Relative Energy Deficiency: Nutrition For Endurance Athletes

Nutrition Tips For Endurance Athletes

Evan Stevens

Speak with any endurance athlete and the topic of conversation almost always steers towards nutrition. Endurance athletes are the pickiest, most finicky bunch you will ever meet, from the over health conscious “I need to avoid fat, dairy, and processed sugar” types to the ones who ride the hype-train through the various nutrition fads (ketogenic, paleo, or whatever cleanse is being talked up in the media).

Yet the demands of training and the requirements of our sport means that we need to start being more conscious of what we are eating, and perhaps more importantly, how much we are eating. In recent weeks there has been a spattering of articles discussing the importance of maximizing nutrition for endurance athletes. While it has long been a priority to maximize nutrition for performance, these recent articles have framed their research goals around keeping an athlete healthy, avoiding injury, and ensuring they have long careers. The research focus of these articles has been dubbed “relative energy deficiency in sport” (RED-S). RED-S is a broader, more inclusive term that was once known as the female athlete triad.

Female Athlete Triad

The female athlete triad is comprised of several interrelated health syndromes characterized by low energy/eating disorder, amenorrhea (absent or altered menstrual cycle), and decreased bone mineral density. These conditions wreak havoc on young and professional athletes alike, and you can often pick the athlete out among their peers by their distinct cycling of injury and recovery without any real, consistent training.

Called the female athlete triad because it was easiest to characterize through amenorrhea, our greater understanding of the conditions has shifted to include athletes at every ability and affects both men and women. Thus, RED-S was coined by the International Olympic Committee in 2014 to try and describe the nature and health impact of improper fueling.


Related Article: The Screening That May Predict Sports Injuries

RED-S in Men and Women

RED-S is easiest to detect in women because when they don’t fuel properly one of the first things to happen is that they miss their periods. While some athletes may think it is great and wear it as a badge of honor as if to say “look how hard I’m training,” it’s flat out not healthy and indicative of something being wrong. Lethargy and taking too long to recovery (or being unable to fully recover) between workout sessions as well as eating disorders are more difficult to assess and diagnose, and bone density issues are really only apparent when a stress fracture happens.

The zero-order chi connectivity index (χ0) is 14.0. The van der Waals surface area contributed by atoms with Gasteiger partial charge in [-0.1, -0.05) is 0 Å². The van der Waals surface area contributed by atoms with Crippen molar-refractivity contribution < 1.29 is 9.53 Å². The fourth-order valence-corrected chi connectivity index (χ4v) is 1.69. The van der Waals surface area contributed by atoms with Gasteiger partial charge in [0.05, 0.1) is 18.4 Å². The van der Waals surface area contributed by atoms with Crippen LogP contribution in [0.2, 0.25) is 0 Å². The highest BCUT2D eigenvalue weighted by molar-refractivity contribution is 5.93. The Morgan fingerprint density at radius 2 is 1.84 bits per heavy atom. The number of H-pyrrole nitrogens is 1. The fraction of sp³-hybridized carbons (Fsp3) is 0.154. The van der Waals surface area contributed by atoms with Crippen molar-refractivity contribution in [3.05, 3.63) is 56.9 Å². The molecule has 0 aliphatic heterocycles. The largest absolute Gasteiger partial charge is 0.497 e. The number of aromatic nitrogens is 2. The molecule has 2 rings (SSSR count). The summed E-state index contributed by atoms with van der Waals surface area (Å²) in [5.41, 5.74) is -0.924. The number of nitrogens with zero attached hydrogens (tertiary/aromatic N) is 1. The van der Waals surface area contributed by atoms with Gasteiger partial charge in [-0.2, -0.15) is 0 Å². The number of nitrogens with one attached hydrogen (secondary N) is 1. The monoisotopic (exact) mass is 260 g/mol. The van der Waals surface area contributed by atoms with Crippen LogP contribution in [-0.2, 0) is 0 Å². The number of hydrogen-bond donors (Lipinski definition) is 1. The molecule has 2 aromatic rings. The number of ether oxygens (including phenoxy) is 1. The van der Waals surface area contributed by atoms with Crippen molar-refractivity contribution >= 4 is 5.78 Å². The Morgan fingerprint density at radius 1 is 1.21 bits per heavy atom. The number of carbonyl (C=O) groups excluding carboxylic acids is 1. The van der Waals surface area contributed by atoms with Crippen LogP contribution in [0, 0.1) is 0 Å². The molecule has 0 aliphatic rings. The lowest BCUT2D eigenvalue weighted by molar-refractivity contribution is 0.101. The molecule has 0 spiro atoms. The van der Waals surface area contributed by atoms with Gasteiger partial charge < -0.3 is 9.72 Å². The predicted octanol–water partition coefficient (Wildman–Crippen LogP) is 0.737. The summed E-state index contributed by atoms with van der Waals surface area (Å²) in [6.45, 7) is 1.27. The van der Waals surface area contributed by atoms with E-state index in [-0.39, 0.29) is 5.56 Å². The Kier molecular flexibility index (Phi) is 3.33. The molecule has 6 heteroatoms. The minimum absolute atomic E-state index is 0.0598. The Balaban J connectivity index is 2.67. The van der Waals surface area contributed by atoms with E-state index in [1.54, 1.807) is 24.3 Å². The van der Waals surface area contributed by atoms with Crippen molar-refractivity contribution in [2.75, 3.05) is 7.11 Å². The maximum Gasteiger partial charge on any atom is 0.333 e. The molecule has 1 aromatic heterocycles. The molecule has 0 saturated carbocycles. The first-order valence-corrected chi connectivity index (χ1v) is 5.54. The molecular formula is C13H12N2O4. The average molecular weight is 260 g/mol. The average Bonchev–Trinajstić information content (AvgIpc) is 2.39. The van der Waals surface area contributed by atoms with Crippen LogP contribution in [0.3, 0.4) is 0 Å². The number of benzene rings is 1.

Men experiencing RED-S have lowered testosterone levels instead of amenorrhea which can only be assessed by a blood test (although lowered sex drive is also indicative of altered testosterone levels) and is why the condition was known as the female athlete triad for so long.

Recent data also shows that RED-S impairs basic physiological functions including metabolic rate, immunity, protein synthesis, and cardiovascular function. And it is all caused by simple energy deficiency; the athlete is working out and expending energy but not getting enough energy back in to replace what was lost.

While energy out being greater than energy in may seem great in theory to some of us trying to shed a few extra pounds, it is not what athletes, especially young athletes, want to be doing. Some

athletes believe that lighter is faster and that maintaining a certain peak race weight for prolonged periods of time is desirable but it couldn’t be further from the truth, especially when looking at career length and overall health.

The image to the right describes many ways in which RED-S affects athletic and even cognitive performance and why being properly fueled is imperative to overall health.


Bone Deposition

Our teen years are imperative to our bone density. During this time we have the greatest potential for increasing our bone mineral density, after which we can only maintain the density we have. If young athletes are not eating enough and not depositing enough bone minerals, this not only leads to more and frequent stress fractures but can have long-term effects on joints and overall bone health as we age.